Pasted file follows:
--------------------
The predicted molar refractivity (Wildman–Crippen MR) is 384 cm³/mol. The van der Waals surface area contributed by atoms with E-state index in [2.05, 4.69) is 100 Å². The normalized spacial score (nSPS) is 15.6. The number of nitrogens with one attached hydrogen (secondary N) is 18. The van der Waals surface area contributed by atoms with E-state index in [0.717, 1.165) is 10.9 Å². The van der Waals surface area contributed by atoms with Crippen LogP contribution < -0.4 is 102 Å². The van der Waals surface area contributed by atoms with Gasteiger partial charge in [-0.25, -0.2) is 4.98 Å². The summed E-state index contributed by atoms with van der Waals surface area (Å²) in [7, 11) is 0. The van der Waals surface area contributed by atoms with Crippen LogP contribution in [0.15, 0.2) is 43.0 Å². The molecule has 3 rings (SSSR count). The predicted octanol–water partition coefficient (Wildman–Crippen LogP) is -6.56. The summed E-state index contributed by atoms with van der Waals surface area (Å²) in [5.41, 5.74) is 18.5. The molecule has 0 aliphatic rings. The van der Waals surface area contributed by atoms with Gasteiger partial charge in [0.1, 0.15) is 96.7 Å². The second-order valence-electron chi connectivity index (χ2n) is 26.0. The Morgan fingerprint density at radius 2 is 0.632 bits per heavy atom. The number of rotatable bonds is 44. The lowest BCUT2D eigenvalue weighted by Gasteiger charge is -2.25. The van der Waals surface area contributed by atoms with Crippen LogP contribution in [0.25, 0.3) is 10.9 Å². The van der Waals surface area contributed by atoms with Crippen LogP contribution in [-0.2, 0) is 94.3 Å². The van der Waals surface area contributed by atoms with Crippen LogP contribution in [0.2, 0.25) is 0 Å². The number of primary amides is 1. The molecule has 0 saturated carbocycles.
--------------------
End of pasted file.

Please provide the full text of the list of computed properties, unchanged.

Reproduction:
The predicted molar refractivity (Wildman–Crippen MR) is 384 cm³/mol. The van der Waals surface area contributed by atoms with E-state index in [2.05, 4.69) is 100 Å². The normalized spacial score (nSPS) is 15.6. The number of nitrogens with one attached hydrogen (secondary N) is 18. The van der Waals surface area contributed by atoms with E-state index in [0.717, 1.165) is 10.9 Å². The van der Waals surface area contributed by atoms with Crippen LogP contribution < -0.4 is 102 Å². The van der Waals surface area contributed by atoms with Gasteiger partial charge in [-0.25, -0.2) is 4.98 Å². The summed E-state index contributed by atoms with van der Waals surface area (Å²) in [7, 11) is 0. The van der Waals surface area contributed by atoms with Crippen LogP contribution in [0.15, 0.2) is 43.0 Å². The molecule has 3 rings (SSSR count). The predicted octanol–water partition coefficient (Wildman–Crippen LogP) is -6.56. The summed E-state index contributed by atoms with van der Waals surface area (Å²) in [5.41, 5.74) is 18.5. The molecule has 0 aliphatic rings. The van der Waals surface area contributed by atoms with Gasteiger partial charge in [0.1, 0.15) is 96.7 Å². The second-order valence-electron chi connectivity index (χ2n) is 26.0. The Morgan fingerprint density at radius 2 is 0.632 bits per heavy atom. The number of rotatable bonds is 44. The lowest BCUT2D eigenvalue weighted by Gasteiger charge is -2.25. The van der Waals surface area contributed by atoms with Crippen LogP contribution in [0.25, 0.3) is 10.9 Å². The van der Waals surface area contributed by atoms with Crippen LogP contribution in [-0.2, 0) is 94.3 Å². The van der Waals surface area contributed by atoms with Crippen LogP contribution in [0.2, 0.25) is 0 Å². The number of primary amides is 1. The molecule has 0 saturated carbocycles.